Scent of a Woman is one of the few movies I have ever considered walking out of.


And I didn't say there were none - Pulp Fiction, Fargo and LA Confidential would grace any decade.
DHagar 2/13/2014 | 10:04:06 PM
Chambers Caught in 90s Deja Vu I think you have hit the key issues that are weakening Cisco's market share, Carol.  It appears that Chambers is trying to define the market with his vertical solutions, rather than playing to it.

The internet of things, I believe, will become a reality, but it will not reach it's potential in contained and structured solutions.  I believe it will be, like the internet itself, the evolution of commercial and consumer use that will shape and grow the market.

I think Cisco is missing the boat in not figuring out more effective ways to take advantage of the trends; maybe that is contributing to their weaker financial growth.

Carol Wilson 2/13/2014 | 6:43:17 PM
Re: Wouldn't Be Surprised Mitch, innovation is one thing but at the height of the Internet, people were investing in companies that had no clear strategy on how they would ever make money, given that their products were being given away or sold at prices that had no hope of generating profits. 

You can innovate without being stupid. 
Mitch Wagner 2/13/2014 | 6:40:11 PM
Re: Wouldn't Be Surprised Carol Wilson - If the networking industry is to re-live the '90s, let's hope we've learned something from that era, when billions were invested (and lost) on companies, products and services for which there was no clear business case. 

That's how innovation works. Nine out of ten startups die, but the survivors add value. 

Pets.com went down the toilet, but we buy pet supplies from Amazon. The idea survived. 
Mitch Wagner 2/13/2014 | 6:38:52 PM
Re: Wouldn't Be Surprised Too few great movies? A Few Good Men, Scent of a Woman, The Fugitive, Remains of the Day, all of Kevin Smith's good movies, Four Weddings and a Funeral, Pulp Fiction, The Shawshank Redemption, Babe, Fargo, Jerry Maguire, Good Will Hunting, LA Confidential, Elizabeth, Saving Private Ryan, Shakespeare in Love, Titanic. 

Also, Starship Troopers. So maybe you have a point there. 

I loved the 70s. Great decade for plastic, polyester, hairspray and disco.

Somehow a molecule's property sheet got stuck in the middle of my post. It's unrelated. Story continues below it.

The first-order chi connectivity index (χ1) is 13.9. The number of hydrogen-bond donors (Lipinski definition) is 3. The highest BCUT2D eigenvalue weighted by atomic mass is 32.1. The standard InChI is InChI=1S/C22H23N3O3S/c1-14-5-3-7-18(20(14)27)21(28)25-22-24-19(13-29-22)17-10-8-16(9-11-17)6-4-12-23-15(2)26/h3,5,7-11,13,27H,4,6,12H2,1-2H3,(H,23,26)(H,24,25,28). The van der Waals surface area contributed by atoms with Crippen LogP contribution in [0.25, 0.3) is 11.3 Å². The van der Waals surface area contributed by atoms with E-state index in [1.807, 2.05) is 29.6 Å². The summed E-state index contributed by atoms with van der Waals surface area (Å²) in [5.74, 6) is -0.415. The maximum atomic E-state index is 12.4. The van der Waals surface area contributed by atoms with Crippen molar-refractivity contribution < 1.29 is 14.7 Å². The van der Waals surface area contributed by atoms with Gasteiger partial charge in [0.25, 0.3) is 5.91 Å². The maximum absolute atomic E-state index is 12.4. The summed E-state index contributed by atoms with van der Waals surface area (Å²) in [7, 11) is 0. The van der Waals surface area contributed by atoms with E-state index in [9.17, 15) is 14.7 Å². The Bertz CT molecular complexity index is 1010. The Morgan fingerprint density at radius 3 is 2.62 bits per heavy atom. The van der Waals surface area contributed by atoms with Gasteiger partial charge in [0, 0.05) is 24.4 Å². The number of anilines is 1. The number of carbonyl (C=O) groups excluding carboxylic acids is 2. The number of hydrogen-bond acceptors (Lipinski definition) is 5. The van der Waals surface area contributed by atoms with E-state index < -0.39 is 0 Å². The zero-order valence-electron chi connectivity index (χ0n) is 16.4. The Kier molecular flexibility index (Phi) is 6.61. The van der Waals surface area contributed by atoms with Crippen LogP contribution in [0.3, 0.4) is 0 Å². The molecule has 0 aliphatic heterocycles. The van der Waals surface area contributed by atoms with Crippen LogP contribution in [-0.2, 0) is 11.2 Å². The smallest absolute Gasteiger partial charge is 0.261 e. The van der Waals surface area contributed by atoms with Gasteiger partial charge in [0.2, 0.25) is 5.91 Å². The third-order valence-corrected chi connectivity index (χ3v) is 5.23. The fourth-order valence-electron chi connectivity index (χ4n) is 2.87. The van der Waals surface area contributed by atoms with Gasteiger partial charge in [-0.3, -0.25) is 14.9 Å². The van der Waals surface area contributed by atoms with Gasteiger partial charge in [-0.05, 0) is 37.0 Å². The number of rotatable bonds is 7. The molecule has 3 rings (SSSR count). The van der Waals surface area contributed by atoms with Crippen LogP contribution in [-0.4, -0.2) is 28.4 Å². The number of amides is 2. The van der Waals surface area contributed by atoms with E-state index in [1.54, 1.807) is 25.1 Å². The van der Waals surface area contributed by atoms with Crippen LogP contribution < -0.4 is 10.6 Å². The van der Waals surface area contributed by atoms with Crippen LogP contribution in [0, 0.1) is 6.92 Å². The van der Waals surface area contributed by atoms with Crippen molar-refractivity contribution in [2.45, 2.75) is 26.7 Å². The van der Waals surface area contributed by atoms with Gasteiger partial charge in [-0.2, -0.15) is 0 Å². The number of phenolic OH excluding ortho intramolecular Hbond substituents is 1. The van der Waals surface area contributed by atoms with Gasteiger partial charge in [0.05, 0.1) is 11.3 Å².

Mitch Wagner 2/13/2014 | 6:35:35 PM
Re: Wouldn't Be Surprised Revenue is weak, but Cisco CEO John Chambers says 2014 feels like the mid-90s to him, with a boom yet to come. The boom, he says, is the "Internet of Everything."

The IoT will be big but I don't know that Cisco will necessarily be a winner. They're tied to legacy technology. 
Carol Wilson 2/13/2014 | 10:13:39 AM
Re: Wouldn't Be Surprised If the networking industry is to re-live the '90s, let's hope we've learned something from that era, when billions were invested (and lost) on companies, products and services for which there was no clear business case. 

I'd give Cisco credit for having definitive strategy, although I don't know that the "architectural" approach is the best option. They have been pushing this Internet of Everything idea for a long time and they do seem to be maintaining a focus.

It's interesting to look back now at the telecom bubble and realize that at least half of the industry giants going into that era - Nortel, Siemens, Lucent, to name three -- were unable to navigate their way through significant technology shifts. The next wave of technology change may bury some other giants, but it doesn't look like Cisco will be one of them. 
[email protected] 2/13/2014 | 3:40:13 AM
Re: Wouldn't Be Surprised Great post.

But don't forget the "better the devil you know" effect.... if in doubt, do you stick with Cisco? Plus you know it isn't going away any time soon and coirporate longevity is going to be important.

As a side note - I really hope it's not the 90s all over again. Terrible clothes, awful music, and not that many truly great movies. The 70s were much better, but then if Chambers ever says it's like the 70s all over again, well... that would be when no one ever got fired for buying from Big Blue, right?